Eating alone for the holidays? Sounds a little sad … and yet, it’s increasingly the norm, due to a confluence of several shifts in the way people live, the most obvious being the rise of single-person households and an overall cultural acceptance of the fact that today eating alone has become an occasion for catching up with email, social media or a good book. Rather than lament time spent alone, people are starting to embrace and even feel empowered by it.

It’s certainly true that, historically, eating by yourself was viewed as a sad affair. Sitting alone in front of the television with a single serving of macaroni and cheese and a pile of peas, people were not proud. A meal eaten alone meant social isolation and separation from a cultural norm that called for meals to be focal points of both eating and connecting. To be alone was to miss out. 

Not anymore. In an article titled The Pleasures of Eating Alone, The Wall Street Journal cites Hartman Group CEO Laurie Demeritt, who says, “It’s really not that sad on a lot of those solo-eating occasions. A lot of people we talk to say, ‘I love eating alone because I can eat whatever I want.’”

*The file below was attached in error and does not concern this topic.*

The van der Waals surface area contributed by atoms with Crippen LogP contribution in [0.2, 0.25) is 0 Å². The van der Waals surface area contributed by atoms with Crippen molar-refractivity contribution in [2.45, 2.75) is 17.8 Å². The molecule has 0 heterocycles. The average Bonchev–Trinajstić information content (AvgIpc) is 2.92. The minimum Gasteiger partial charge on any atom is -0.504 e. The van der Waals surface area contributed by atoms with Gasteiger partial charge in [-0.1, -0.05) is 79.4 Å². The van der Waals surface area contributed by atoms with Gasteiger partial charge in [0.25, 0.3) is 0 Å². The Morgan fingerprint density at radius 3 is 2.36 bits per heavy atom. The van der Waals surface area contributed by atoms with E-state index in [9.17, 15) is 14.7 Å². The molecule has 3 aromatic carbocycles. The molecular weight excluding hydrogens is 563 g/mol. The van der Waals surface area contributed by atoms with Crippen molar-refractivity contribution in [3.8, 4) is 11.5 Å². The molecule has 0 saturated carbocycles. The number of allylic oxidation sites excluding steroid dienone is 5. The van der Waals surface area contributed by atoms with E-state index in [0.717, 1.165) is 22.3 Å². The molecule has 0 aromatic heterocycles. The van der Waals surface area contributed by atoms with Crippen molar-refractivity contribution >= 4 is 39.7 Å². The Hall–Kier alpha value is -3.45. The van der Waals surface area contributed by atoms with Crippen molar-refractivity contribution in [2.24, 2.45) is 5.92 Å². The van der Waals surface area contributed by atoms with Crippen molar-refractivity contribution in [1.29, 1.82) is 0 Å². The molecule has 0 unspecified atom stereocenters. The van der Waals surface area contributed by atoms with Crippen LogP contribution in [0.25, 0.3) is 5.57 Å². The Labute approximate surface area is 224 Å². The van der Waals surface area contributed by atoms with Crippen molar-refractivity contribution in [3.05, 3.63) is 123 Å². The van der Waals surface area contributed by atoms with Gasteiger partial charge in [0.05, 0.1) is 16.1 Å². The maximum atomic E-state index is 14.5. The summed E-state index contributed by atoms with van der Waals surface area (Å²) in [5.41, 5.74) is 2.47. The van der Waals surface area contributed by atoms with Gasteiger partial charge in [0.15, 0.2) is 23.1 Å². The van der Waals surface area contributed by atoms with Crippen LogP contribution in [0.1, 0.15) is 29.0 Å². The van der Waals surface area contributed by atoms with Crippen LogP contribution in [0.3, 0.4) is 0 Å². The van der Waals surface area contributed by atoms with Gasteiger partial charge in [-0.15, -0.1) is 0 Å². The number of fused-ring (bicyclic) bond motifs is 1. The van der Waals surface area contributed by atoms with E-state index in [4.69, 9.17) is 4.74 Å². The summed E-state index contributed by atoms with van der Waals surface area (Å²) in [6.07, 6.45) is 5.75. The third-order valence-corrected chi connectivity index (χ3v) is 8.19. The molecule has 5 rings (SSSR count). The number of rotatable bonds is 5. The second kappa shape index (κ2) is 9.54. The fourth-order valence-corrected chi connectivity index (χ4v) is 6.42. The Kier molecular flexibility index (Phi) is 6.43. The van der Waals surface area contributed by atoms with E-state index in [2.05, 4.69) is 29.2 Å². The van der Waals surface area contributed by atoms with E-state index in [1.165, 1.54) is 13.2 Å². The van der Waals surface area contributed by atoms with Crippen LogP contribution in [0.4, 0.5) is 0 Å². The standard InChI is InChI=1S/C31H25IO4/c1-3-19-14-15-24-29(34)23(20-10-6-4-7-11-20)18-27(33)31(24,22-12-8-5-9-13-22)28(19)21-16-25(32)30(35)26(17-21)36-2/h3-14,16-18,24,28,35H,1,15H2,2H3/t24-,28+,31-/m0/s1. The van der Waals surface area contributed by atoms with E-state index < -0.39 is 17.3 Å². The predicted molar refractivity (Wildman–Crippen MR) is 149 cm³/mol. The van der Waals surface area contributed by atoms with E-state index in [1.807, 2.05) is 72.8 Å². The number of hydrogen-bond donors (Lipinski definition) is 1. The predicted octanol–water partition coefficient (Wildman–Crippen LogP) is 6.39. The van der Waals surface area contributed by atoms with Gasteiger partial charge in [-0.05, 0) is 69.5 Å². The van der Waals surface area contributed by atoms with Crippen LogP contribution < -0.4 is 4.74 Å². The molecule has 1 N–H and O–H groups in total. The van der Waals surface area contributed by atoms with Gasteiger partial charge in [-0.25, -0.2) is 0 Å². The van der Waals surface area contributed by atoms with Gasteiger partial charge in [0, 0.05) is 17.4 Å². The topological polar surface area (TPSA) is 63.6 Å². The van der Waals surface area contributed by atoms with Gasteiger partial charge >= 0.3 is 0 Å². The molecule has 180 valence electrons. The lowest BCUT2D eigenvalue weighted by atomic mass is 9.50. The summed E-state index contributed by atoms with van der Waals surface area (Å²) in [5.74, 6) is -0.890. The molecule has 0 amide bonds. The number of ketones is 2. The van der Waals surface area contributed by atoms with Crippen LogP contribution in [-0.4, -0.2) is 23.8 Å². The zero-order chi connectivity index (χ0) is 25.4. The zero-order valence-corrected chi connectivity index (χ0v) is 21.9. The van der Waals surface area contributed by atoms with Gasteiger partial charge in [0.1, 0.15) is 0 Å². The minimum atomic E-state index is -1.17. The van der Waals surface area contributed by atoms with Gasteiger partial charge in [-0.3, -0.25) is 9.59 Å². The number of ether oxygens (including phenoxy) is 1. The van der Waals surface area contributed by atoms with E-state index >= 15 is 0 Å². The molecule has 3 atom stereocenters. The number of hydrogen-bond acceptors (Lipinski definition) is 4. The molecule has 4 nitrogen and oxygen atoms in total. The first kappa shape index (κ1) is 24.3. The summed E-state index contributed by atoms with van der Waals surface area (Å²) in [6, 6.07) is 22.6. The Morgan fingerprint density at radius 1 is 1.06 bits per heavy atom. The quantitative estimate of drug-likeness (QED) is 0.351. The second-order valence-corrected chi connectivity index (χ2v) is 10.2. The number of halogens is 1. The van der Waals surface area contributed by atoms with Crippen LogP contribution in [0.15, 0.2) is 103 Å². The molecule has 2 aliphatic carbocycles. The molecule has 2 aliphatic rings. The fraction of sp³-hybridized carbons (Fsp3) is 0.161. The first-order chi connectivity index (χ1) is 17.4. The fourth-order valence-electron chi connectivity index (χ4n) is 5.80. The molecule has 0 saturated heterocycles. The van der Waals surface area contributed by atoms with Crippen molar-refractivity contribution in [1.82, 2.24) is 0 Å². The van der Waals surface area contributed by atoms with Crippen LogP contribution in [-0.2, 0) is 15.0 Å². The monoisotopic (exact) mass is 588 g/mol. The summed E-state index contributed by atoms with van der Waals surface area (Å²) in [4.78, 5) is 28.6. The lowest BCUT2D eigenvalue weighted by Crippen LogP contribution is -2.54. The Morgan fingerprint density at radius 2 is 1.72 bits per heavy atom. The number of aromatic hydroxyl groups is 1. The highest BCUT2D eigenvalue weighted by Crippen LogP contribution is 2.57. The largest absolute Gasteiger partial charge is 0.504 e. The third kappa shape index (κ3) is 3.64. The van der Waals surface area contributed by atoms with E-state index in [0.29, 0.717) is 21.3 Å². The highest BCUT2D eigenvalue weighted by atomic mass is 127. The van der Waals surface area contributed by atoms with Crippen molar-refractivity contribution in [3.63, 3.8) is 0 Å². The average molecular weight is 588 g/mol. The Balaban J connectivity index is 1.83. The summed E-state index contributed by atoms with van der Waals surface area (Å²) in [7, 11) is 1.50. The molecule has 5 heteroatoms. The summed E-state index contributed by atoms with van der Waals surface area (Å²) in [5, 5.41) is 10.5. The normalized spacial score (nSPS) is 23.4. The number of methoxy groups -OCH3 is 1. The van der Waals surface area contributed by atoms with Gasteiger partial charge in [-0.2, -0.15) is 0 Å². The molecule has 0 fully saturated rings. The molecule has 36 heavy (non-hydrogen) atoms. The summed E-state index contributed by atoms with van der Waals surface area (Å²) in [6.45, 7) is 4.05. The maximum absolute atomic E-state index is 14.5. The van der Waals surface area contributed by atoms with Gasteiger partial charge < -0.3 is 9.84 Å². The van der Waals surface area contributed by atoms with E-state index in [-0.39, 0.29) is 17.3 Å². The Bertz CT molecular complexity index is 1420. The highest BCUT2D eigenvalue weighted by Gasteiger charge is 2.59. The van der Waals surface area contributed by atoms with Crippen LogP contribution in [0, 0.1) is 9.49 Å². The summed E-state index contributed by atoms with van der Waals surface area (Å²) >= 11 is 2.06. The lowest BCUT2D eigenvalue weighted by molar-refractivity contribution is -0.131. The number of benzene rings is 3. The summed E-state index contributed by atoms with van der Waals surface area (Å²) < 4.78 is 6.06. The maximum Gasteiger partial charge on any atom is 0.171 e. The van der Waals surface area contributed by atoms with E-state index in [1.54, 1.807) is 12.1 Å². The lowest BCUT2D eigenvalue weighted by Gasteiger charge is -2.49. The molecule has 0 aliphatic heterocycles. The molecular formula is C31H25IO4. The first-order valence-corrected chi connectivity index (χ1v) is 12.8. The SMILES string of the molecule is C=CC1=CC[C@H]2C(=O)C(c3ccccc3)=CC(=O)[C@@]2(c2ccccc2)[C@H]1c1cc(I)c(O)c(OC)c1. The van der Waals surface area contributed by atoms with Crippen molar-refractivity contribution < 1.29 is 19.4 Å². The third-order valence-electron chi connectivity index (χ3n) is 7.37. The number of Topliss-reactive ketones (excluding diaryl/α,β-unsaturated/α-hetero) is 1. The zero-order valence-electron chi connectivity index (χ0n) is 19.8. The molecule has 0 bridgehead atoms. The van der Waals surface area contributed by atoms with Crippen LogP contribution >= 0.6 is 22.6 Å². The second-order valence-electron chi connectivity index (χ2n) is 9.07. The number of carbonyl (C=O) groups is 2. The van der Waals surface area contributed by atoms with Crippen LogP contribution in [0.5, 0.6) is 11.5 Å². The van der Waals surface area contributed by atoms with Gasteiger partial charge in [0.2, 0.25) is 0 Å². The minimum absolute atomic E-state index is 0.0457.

In the article, Laurie further describes “how household challenges, like different schedules, account for the biggest reason people eat alone. But nearly one-third of people say they eat alone for personal pleasure, particularly millennial consumers, she says. Further eroding group dining: smaller, more frequent meals; the increasing acceptance of eating in the car or at a desk; the companionship of a smartphone and even the thrill of a moment’s solitude.”

To summarize, modern realities and values that have helped make eating alone more enjoyable include: 

  • Autonomy, including choosing when, where and what to eat
  • Productivity
  • Everyone in the household working, and no central person to shop and cook
  • Digital connections

Also, eating alone isn’t just an adult thing: our Gen Z 2018 report found that due to hectic family schedules, kids and older teens are often home alone, preparing and eating their own foods. They often have whole sections of the pantry that belong just to them. These items have been specifically requested and occasionally even directly purchased by teens and are not meant for others in the home to consume.

CPG brands are noticing the trend toward eating alone and are adapting portion sizes and products accordingly: Kraft Heinz has been rolling out individual packages of Philadelphia dips with chips for several years, and Tyson introduced Jimmy Dean Protein Packs in 2018.